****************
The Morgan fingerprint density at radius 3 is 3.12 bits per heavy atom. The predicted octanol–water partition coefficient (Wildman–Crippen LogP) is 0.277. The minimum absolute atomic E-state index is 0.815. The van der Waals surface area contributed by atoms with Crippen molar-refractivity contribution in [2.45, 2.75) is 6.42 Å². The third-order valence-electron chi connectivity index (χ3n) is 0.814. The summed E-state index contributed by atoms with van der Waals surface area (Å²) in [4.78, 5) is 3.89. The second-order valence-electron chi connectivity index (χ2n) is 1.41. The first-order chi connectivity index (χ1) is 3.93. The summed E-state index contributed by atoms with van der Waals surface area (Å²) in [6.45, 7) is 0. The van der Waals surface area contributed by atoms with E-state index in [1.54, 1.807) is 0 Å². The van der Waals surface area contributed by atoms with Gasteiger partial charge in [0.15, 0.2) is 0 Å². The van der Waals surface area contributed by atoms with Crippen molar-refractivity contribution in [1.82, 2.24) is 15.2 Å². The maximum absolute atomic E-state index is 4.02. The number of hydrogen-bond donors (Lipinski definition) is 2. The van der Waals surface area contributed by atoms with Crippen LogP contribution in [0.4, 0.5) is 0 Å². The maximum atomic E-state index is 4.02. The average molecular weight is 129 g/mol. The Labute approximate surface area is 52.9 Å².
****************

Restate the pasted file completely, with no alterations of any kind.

The Morgan fingerprint density at radius 3 is 3.12 bits per heavy atom. The predicted octanol–water partition coefficient (Wildman–Crippen LogP) is 0.277. The minimum absolute atomic E-state index is 0.815. The van der Waals surface area contributed by atoms with Crippen molar-refractivity contribution in [2.45, 2.75) is 6.42 Å². The third-order valence-electron chi connectivity index (χ3n) is 0.814. The summed E-state index contributed by atoms with van der Waals surface area (Å²) in [4.78, 5) is 3.89. The second-order valence-electron chi connectivity index (χ2n) is 1.41. The first-order chi connectivity index (χ1) is 3.93. The summed E-state index contributed by atoms with van der Waals surface area (Å²) in [6.45, 7) is 0. The van der Waals surface area contributed by atoms with E-state index in [1.54, 1.807) is 0 Å². The van der Waals surface area contributed by atoms with Gasteiger partial charge in [0.15, 0.2) is 0 Å². The van der Waals surface area contributed by atoms with Crippen molar-refractivity contribution in [1.82, 2.24) is 15.2 Å². The maximum absolute atomic E-state index is 4.02. The number of hydrogen-bond donors (Lipinski definition) is 2. The van der Waals surface area contributed by atoms with Crippen LogP contribution in [0.4, 0.5) is 0 Å². The maximum atomic E-state index is 4.02. The average molecular weight is 129 g/mol. The Labute approximate surface area is 52.9 Å².